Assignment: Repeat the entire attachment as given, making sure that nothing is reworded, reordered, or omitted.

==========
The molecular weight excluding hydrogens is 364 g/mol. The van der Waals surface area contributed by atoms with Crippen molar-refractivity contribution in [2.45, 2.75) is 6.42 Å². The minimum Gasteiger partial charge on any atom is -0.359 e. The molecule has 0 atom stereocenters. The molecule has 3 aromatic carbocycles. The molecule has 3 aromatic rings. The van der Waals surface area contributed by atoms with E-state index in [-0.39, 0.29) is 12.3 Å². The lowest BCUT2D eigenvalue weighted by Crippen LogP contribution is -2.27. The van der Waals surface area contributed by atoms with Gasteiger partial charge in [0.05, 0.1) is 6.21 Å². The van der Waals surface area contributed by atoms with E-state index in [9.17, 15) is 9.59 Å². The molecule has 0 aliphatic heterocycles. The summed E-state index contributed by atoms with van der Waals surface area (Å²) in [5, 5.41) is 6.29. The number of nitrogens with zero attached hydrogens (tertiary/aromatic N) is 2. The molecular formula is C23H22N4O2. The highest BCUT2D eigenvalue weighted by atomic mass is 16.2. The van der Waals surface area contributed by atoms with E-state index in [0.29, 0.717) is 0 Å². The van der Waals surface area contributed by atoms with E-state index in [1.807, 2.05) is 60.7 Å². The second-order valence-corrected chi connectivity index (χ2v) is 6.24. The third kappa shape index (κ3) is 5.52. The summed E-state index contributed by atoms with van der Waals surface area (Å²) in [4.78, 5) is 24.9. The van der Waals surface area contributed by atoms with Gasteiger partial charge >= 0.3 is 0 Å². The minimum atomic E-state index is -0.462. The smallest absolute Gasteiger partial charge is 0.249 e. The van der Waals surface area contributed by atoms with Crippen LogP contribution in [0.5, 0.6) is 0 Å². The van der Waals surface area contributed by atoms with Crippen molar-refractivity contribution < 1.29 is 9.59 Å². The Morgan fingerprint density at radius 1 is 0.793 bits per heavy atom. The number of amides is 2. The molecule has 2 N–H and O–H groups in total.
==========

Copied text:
The molecular weight excluding hydrogens is 364 g/mol. The van der Waals surface area contributed by atoms with Crippen molar-refractivity contribution in [2.45, 2.75) is 6.42 Å². The minimum Gasteiger partial charge on any atom is -0.359 e. The molecule has 0 atom stereocenters. The molecule has 3 aromatic carbocycles. The molecule has 3 aromatic rings. The van der Waals surface area contributed by atoms with E-state index in [-0.39, 0.29) is 12.3 Å². The lowest BCUT2D eigenvalue weighted by Crippen LogP contribution is -2.27. The van der Waals surface area contributed by atoms with Gasteiger partial charge in [0.05, 0.1) is 6.21 Å². The van der Waals surface area contributed by atoms with E-state index in [9.17, 15) is 9.59 Å². The molecule has 0 aliphatic heterocycles. The summed E-state index contributed by atoms with van der Waals surface area (Å²) in [5, 5.41) is 6.29. The number of nitrogens with zero attached hydrogens (tertiary/aromatic N) is 2. The molecular formula is C23H22N4O2. The highest BCUT2D eigenvalue weighted by atomic mass is 16.2. The van der Waals surface area contributed by atoms with E-state index in [0.29, 0.717) is 0 Å². The van der Waals surface area contributed by atoms with E-state index in [1.807, 2.05) is 60.7 Å². The second-order valence-corrected chi connectivity index (χ2v) is 6.24. The third kappa shape index (κ3) is 5.52. The summed E-state index contributed by atoms with van der Waals surface area (Å²) in [4.78, 5) is 24.9. The van der Waals surface area contributed by atoms with Gasteiger partial charge >= 0.3 is 0 Å². The minimum atomic E-state index is -0.462. The smallest absolute Gasteiger partial charge is 0.249 e. The van der Waals surface area contributed by atoms with Crippen LogP contribution in [0.5, 0.6) is 0 Å². The van der Waals surface area contributed by atoms with Crippen molar-refractivity contribution < 1.29 is 9.59 Å². The Morgan fingerprint density at radius 1 is 0.793 bits per heavy atom. The number of amides is 2. The molecule has 2 N–H and O–H groups in total.